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Quisition is a flash-card site that somehow knows how to test and retest you at the optimal time intervals for long-term memorization.  You can make your own flash cards or use sets compiled by other people.  To try it out, I compiled a deck with two subjects I sort of know (periodic table and Cyrillic alphabet) and two about which I hadn’t an inkling (Vietnamese food words and Tagalog vocab chosen for some reason, dunno, might be pairs of confusingly similar words).  It freaking works.  I know them.  I know them all.  I can’t necessarily pronounce them, but I will know until the heat death of the Universe that, for instance, peas are đậu Hà lan.  Literally, beans of Hà lan:  Holland peas.

…a Soul Food and Gospel Event (during class on February 24):

(~sulk, sulk, sulk~)

Grits taste like soap, though.  Although as a cake … with red  onion marmalade…

Fried chicken is a very touchy thing.  It has to be mostly chicken.  It has to taste great cold, and not everyone can accomplish this.  Almost any kind of barbecue > mediocre fried chicken.  I have a bad fried chicken association from my Louisville days — no, not that, although I don’t like that.  Another very popular and traditional sit-down restaurant with its own lift station; one night in a howling gale the town wastewater operator (this was a pretty small town) called to report a massive bypass caused by a VW-Beetle-sized ball of grease in the lift station.  Restaurants always have grease, I know, I know.  But that kind of put me off the place.  That and this .. some kind of beigeish grey creamed casserole side dish that looked very much the same coming out of a toddler’s mouth onto the ladies’ room floor as it had going in fifteen minutes before.

So I stopped going there eventually.

There was a BBQ place in Salt Lake City during the ’70s that served all these fixin’s and more, with dark, dark ribs that were made of smoke and memory and fell apart when you thought about them.   Dry ribs.   It was Mrs. Taylor’s — Mrs. T’s.  The ribs were only served on Fridays.  This was such a small place, I think it was actually her house.  It was a very special occasion to go to Mrs. T’s for ribs on a Friday.  You might see elected officials or Utah Stars basketball players there.  Too long ago; you can’t find anything about the place.  Except this, I guess.

Watching How the Earth Was Made instead, and trying to play this strange Tetris game.  HtEWM is good, but I’d rather watch The Universe.  They could keep showing the same episodes over and over; that would be fine.  I guess the thing I really have against HtEWM is …it tries to sound doomy and urgent like Mega Disasters.  No sense of humor.  And they called the San Andreas Fault an “ugly scar.”  The hell?  That’s almost as bad as “shark-infested waters.”  They freaking LIVE THERE.  Come and whine about it when sharks start crawling up on the land.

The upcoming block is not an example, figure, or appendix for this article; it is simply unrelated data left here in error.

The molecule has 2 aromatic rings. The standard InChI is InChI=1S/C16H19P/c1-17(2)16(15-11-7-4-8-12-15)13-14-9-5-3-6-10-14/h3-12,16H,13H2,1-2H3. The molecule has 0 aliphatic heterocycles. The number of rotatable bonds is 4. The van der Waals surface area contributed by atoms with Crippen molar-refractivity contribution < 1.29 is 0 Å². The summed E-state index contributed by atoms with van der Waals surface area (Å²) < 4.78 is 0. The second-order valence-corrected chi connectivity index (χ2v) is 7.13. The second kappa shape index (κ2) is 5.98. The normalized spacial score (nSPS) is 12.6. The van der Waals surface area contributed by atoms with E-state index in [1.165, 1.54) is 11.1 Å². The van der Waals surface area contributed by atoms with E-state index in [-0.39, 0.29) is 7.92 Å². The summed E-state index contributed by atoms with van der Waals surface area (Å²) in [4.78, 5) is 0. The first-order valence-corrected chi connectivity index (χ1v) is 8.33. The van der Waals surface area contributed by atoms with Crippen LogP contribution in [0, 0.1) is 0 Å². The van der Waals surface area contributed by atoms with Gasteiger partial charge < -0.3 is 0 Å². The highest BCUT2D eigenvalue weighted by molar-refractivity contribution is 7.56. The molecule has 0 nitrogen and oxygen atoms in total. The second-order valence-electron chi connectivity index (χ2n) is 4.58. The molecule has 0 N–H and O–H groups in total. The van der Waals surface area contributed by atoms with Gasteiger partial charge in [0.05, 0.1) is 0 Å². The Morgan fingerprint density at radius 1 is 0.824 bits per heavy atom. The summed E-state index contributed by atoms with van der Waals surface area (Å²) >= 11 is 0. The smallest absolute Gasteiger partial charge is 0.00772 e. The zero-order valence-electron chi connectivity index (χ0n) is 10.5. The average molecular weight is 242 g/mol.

The slideshow will be about opportunity cost, PPFs, diminishing marginal utility, and international trade.  And Chapter 2 of Cod.  In other words it’ll take about a hundred years.  But I’ll break it up in July 2060 with this fun video I’ve used before of a HoHos eating contest.  I’m too cheap to buy actual HoHos for four separate contests, and have no interest in HoHo vomit after a weekend of cat vomit.  Poor little puma has to cut back.  That’s what I do, I give people (and pumas) too much food, except for HoHos.

I just learned (here) some very important information on cheeseburger cupcakes and the Bacon Chicken Narwhal.  Basically, that they exist, have existed, and can be replicated by ordinary men and women.  And now you, whoever you may be, know of them too.  The wisdom can never die.


This one is truly periodic.  And well thought out and utterly cool.  Interesting links there, too.

The one here is probably better known.  The art is nice.  They used to have one at the cafe at Elliott Bay, where it looked lovely and quite appropriate, although naturally not everything was on the real menu.  (Who would want that?  No one orders a Twinkie with a cappuccino.)  I did not know the same artist created a Fruits and Nuts table.  I’d seen the other two.

Because we’ve been (re)reading Cod this school year, I’ve been looking for fish treats, including Icelandic dried fish like the kind my UW classmate Geir brought in one day.  It looked like toenail clippings but tasted like potato chips.  Here’s some.   This could be haddock, or sometimes it’s saithe (Pollachius virens).  Both are gadoids, like cod.  Saithe is also known as coalfish or coley or lieu noir or (with its cousin P. pollachius) pollock.  Actually, it’s so well liked all around the Atlantic that it has many names, and there’s more information here, inlcuding the a clip of the sound they make.  But it might be a little difficult to recognize them that way, so look for a nice straight lateral line instead.




The Ratel Motel